Most of the findings can be educational for the media in the region. There are some recommendations for the media outlets – what they should do or change to be more interesting to the audience. The most respondents answer – provide more context to a story and focus on follow-ups. Although the young audiences want shorter and multimedia digital storytelling, new forms and use of digital tools, they also answer that they lack in-depth stories, background and follow up stories.

The media outlets should look for new audiences, especially young.

The copy paste journalism will not attract new audiences and will not regain the trust in the journalism profession. Also, that kind of job will not attract young people to choose journalism as a future profession. 

what-does-it-mean-for-the-media

What does it mean for the “Media for All” partners?

Concerning the media in the region and the media participating in the “Media for All” project, they can learn a lesson from this survey. Bosnia and Herzegovina, Serbia, Kosovo, North Macedonia, Montenegro, Albania, each country has its own challenges. In all of these countries, news media are focused on daily politics, hardly having time to spend on original stories. The local media should differ from the national – selecting the newsworthy content for their community.  

When talking about in depth coverage and follow up stories, in case of the local media that is something in particular that should be taken care of. Of course, if the goal is to attract the young audiences, they should have a multimedia approach. 

In order to find important stories local media should “listen more” to the needs of their communities. One of the easiest ways for the local media is to create questionnaires on their social media. This is one of the ways to get original content, and constructive stories. It doesn't mean avoiding reporting about problems, but it gives a chance to reporting about solutions of those problems. 

There isn’t a recipe, but this could be the way to go. Not only could it bring new audiences, change their perception of journalistic work and journalists themselves, but news media could accomplish another important role – change the state of mind towards building a better, healthier community.

About the author:

Tena Perišin

Dr. TENA PERIŠIN, Professor at the Department of Journalism and Media Production at the Faculty of Political Science, University of Zagreb. A longtime journalist of the Croatian Radio and Television (HRT). She conducted professional development programs at Harvard University and Syracuse University in the US and at the CNN. She was an editor at Radio Free Europe, working as a freelancer for the CNN and other media outlets. She led development projects including the project of digitization of the HRT news program and the launch of the HRT4 news channel. She is a founder and manager of Student Television, and of the first Journalism Research Laboratory in the region. She has won several awards for her journalistic work and the state award for the popularization of science. She is the author of numerous professional and scientific texts, as well as the book “Television News”.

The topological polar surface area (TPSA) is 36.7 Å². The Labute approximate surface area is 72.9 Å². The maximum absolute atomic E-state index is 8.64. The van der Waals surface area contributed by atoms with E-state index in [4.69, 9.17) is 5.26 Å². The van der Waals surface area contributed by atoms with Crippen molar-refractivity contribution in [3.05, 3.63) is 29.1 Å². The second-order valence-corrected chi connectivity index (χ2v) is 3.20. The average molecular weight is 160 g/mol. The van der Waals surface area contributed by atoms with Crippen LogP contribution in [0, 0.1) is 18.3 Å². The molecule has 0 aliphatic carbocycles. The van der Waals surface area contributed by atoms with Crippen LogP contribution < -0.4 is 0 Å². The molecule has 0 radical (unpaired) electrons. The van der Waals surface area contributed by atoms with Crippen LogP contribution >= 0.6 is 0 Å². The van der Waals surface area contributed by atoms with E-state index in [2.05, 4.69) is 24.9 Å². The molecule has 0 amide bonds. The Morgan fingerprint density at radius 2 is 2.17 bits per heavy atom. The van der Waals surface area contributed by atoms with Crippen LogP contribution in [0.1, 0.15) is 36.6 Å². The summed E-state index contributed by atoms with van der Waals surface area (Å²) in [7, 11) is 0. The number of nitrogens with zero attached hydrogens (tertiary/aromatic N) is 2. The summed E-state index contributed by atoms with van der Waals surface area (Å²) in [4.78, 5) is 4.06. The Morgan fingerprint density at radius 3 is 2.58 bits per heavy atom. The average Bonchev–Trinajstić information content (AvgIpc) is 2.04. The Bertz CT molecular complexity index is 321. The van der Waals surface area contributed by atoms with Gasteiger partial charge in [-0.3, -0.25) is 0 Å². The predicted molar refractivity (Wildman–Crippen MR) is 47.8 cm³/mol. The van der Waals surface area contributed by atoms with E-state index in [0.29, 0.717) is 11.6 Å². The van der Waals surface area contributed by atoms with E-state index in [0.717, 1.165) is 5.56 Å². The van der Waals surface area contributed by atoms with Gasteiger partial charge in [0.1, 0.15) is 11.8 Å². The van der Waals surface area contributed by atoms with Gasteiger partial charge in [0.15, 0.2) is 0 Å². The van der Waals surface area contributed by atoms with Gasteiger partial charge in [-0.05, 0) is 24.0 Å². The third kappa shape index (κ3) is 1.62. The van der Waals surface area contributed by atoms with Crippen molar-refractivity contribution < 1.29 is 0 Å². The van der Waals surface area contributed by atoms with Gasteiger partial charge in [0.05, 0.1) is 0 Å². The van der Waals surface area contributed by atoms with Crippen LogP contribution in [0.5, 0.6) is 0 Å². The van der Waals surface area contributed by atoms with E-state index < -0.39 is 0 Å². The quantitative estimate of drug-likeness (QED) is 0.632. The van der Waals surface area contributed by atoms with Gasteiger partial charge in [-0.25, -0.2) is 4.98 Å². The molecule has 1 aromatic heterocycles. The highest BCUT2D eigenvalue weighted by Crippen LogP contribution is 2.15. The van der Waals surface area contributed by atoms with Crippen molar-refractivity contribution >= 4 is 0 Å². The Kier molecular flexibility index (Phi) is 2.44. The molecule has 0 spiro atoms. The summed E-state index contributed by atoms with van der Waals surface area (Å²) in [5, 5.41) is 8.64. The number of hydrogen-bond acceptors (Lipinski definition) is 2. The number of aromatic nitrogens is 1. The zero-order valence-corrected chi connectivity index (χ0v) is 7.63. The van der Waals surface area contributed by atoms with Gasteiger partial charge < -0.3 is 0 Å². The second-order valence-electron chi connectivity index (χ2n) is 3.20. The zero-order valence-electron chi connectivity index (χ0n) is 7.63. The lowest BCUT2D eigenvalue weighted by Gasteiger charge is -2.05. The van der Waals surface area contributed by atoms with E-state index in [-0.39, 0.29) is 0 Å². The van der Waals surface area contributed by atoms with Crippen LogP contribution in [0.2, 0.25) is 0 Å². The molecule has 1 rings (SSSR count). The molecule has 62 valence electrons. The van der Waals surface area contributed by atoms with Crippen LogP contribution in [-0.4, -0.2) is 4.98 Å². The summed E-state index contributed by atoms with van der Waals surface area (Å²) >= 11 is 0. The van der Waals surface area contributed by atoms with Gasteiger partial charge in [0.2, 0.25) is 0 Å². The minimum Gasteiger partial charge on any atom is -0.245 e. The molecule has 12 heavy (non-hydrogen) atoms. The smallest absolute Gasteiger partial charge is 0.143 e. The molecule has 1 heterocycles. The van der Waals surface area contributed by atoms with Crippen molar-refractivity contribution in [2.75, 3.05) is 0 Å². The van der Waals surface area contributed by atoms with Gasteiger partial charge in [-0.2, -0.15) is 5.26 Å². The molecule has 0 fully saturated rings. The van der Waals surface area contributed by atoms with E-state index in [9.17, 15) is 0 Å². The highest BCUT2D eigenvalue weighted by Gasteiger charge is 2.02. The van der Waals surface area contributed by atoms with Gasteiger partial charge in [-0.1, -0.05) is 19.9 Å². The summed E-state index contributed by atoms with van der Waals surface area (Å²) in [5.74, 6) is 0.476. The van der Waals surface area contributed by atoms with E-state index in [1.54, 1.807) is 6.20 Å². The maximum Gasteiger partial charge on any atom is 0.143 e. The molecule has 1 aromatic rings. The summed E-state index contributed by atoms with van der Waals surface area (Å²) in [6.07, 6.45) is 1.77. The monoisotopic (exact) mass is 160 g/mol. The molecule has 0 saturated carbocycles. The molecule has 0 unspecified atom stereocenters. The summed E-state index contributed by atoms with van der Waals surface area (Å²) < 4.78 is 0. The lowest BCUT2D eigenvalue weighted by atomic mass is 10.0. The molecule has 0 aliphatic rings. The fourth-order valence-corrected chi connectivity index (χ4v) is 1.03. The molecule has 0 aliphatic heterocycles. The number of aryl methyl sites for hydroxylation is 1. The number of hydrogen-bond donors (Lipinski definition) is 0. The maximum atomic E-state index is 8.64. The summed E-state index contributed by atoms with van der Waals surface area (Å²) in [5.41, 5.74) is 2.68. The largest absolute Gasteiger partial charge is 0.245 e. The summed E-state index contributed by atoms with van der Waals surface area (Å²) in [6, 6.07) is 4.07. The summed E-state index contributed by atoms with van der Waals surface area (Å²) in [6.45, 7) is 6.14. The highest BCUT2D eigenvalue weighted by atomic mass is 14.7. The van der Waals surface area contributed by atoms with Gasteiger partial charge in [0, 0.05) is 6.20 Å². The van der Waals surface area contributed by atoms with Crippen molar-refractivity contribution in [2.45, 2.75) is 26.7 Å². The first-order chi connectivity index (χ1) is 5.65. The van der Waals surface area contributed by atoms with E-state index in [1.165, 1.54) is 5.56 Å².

About the author:
  • Dr. TENA PERIŠIN, Professor at the Department of Journalism and Media Production at the Faculty of Political Science, University of Zagreb. A longtime journalist of the Croatian Radio and Television (HRT). She conducted professional development programs at Harvard University and Syracuse University in the US and at the CNN. She was an editor at Radio Free Europe, working as a freelancer for the CNN and other media outlets. She led development projects including the project of digitization of the HRT news program and the launch of the HRT4 news channel. She is a founder and manager of Student Television, and of the first Journalism Research Laboratory in the region. She has won several awards for her journalistic work and the state award for the popularization of science. She is the author of numerous professional and scientific texts, as well as the book "Television News".